Mineral Resources Minister Susan Shabangu must take responsibility for the conditions in South Africa that are causing the mining industry to contract and shed jobs.
Instead, she is playing the blame game, accusing Amplats of ‘acting in bad faith’ and making a ‘unilateral decision’ to close shafts and lose 14 000 jobs.
Minister Shabangu still does not appear to grasp the concept that mining is not an endless cash cow. She must start to understand that unless mining companies can operate profitably, they cannot create jobs. It is unrealistic to expect the industry to both create jobs and pay much higher taxes.
Under Minister Shabangu’s tenure the mining industry has been labouring under policy uncertainty, including threats of a super-tax, imposed limits on raw material exports and licensing rights confusion. The industry has also borne the brunt of rising input costs (largely thanks to administered prices from Eskom); rising costs of extraction; fluctuating global demand and a labour union regime that ignores workers’ rights for the sake of political gain.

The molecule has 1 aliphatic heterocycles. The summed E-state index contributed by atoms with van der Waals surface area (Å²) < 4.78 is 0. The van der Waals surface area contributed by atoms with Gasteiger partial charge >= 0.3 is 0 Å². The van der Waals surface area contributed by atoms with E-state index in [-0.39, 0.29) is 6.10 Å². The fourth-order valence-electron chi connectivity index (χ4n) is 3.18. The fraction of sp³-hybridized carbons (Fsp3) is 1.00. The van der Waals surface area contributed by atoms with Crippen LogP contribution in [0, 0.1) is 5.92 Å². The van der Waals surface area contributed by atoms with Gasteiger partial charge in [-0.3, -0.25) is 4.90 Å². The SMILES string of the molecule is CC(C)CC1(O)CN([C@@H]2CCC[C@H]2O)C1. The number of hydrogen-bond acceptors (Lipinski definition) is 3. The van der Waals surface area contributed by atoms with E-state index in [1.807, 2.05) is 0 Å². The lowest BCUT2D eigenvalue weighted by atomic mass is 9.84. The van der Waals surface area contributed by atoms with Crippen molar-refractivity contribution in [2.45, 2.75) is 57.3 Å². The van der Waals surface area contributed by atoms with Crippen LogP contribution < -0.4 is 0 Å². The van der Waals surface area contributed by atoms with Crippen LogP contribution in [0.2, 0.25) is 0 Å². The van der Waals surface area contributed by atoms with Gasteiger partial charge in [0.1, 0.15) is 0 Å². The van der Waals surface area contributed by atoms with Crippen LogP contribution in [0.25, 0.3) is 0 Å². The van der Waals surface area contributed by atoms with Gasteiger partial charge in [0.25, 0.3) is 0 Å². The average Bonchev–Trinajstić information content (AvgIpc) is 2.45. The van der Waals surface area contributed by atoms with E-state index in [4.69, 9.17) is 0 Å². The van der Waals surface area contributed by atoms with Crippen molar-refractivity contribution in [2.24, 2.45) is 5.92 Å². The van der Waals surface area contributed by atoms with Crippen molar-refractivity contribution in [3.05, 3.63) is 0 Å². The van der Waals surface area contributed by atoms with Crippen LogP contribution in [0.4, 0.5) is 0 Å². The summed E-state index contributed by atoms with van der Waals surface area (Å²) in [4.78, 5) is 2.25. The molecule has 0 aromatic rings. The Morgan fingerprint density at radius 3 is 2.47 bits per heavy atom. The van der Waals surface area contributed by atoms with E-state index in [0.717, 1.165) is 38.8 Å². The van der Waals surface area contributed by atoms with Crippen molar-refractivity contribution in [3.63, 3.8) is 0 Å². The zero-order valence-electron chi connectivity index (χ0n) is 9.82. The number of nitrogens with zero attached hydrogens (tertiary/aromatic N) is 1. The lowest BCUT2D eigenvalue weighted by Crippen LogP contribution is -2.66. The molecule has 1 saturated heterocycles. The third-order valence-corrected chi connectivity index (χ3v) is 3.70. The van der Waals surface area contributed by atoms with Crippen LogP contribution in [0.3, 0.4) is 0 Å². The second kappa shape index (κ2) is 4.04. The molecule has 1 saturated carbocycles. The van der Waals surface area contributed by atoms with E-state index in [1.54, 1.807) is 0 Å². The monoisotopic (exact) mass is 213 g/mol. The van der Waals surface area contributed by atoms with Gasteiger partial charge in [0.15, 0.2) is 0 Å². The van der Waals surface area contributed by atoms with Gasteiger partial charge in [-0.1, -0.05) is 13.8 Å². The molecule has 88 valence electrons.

South Africa’s mining industry has contracted at a rate of 1 % per annum, yet the industry has grown at an annual average rate of 5 % in the countries comprising our 20 top competitors. Mining is the backbone of the economy and, thanks to Minister Shabangu’s inability to transform the business environment, there is a serious risk that it may contract even further. Amplats alone will be investing only R 100 bn in capital expenditure over the next ten years; 25% less than initially intended.
Mining could provide a solid foundation for flourishing economic growth if government and the ruling party abandoned their ideological fallacies and did what was in the best interests of the country and all South Africans – create an enabling environment in which business can flourish and more jobs are created